Maryland court rules religious exemption bars discrimination claim against CRS

This is the logo of Catholic Relief Services, the U.S. bishops’ overseas relief and development agency, which is based in Baltimore. In case involving CRS employee, the Maryland Supreme Court ruled Aug. 14, 2023, that job protections based on sex or gender identity do not extend to sexual orientation; gay employee filed discrimination suit over CRS’ refusal to provide health benefits to his husband.” (CNS photo/CRS)

by Julie Asher

(OSV News) — The Maryland Supreme Court ruled Aug. 14 that the religious exemption in the state’s Fair Employment Practices Act “bars claims (of) religious, sexual orientation, and gender identity discrimination against religious organizations by employees who perform duties that directly further the core mission(s) of the religious entity.”

In its 4-3 decision, the court also said that the ban on discrimination on the basis of sex in the fair employment law as well as in the Maryland Equal Pay for Equal Work Act does not include “sexual orientation.”

The state Supreme Court ruling is the latest action in a case called Doe v. Catholic Relief Services.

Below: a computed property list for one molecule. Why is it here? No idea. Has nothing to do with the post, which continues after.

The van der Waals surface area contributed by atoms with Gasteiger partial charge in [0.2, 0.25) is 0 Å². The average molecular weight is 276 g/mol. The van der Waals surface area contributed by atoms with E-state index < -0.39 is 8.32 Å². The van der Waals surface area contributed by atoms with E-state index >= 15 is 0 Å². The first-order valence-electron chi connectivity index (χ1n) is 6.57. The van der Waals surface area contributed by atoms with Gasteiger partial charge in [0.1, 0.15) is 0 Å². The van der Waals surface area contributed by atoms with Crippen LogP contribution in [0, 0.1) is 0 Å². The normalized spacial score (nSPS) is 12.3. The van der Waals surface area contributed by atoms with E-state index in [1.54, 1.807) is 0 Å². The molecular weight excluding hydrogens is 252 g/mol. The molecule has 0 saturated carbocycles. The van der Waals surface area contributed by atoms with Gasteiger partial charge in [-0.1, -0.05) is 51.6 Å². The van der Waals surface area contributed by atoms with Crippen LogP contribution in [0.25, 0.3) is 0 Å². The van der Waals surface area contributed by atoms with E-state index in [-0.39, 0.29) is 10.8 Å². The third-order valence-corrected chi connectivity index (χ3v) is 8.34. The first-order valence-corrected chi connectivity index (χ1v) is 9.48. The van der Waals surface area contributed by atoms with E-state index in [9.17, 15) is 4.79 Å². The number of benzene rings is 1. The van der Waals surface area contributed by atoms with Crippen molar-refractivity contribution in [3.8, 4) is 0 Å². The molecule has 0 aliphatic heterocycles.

“Doe” is a data analyst who is employed by CRS, the U.S. bishops’ overseas relief and development agency based in Baltimore, and who sued the Catholic agency in 2020 claiming its refusal to provide health benefits to his husband was discrimination.

According to legal records, CRS initially provided the benefits to Doe’s husband, but after months of discussions between Doe and the agency’s human resources department, the organization removed Doe’s husband from the health plan in October 2017.

In 2018, Doe filed a discrimination complaint against CRS with the Equal Opportunity Employment Commission and followed that with the lawsuit.

On Aug. 3, 2022, Judge Catherine C. Blake of the U.S. District Court for the District of Maryland ruled in favor of the plaintiff, saying that CRS must offer health care coverage to the spouses of gay employees as long as the employees’ jobs are nonreligious in nature.

“This case concerns a social service organization’s employment benefit decisions regarding a data analyst and does not involve CRS’ spiritual or ministerial functions,” she said, but CRS in its court filing argued that because the agency “is a religious organization,” the plaintiff “is involved in its activities.”

Blake said CRS had violated Title VII of the Civil Rights Act of 1964 “by revoking the plaintiff’s dependent health insurance because he was a man married to another man” and a jury would have to determine if Doe should be awarded any damages.

However in her ruling, Blake directed the Maryland Supreme Court to weigh in on a series of questions about state employment laws, including whether the ban on sex-based discrimination in the Maryland Fair Employment Practices Act, or MFEPA, and the Maryland Equal Pay for Equal Work Act, or MEPEWA, also includes sexual orientation.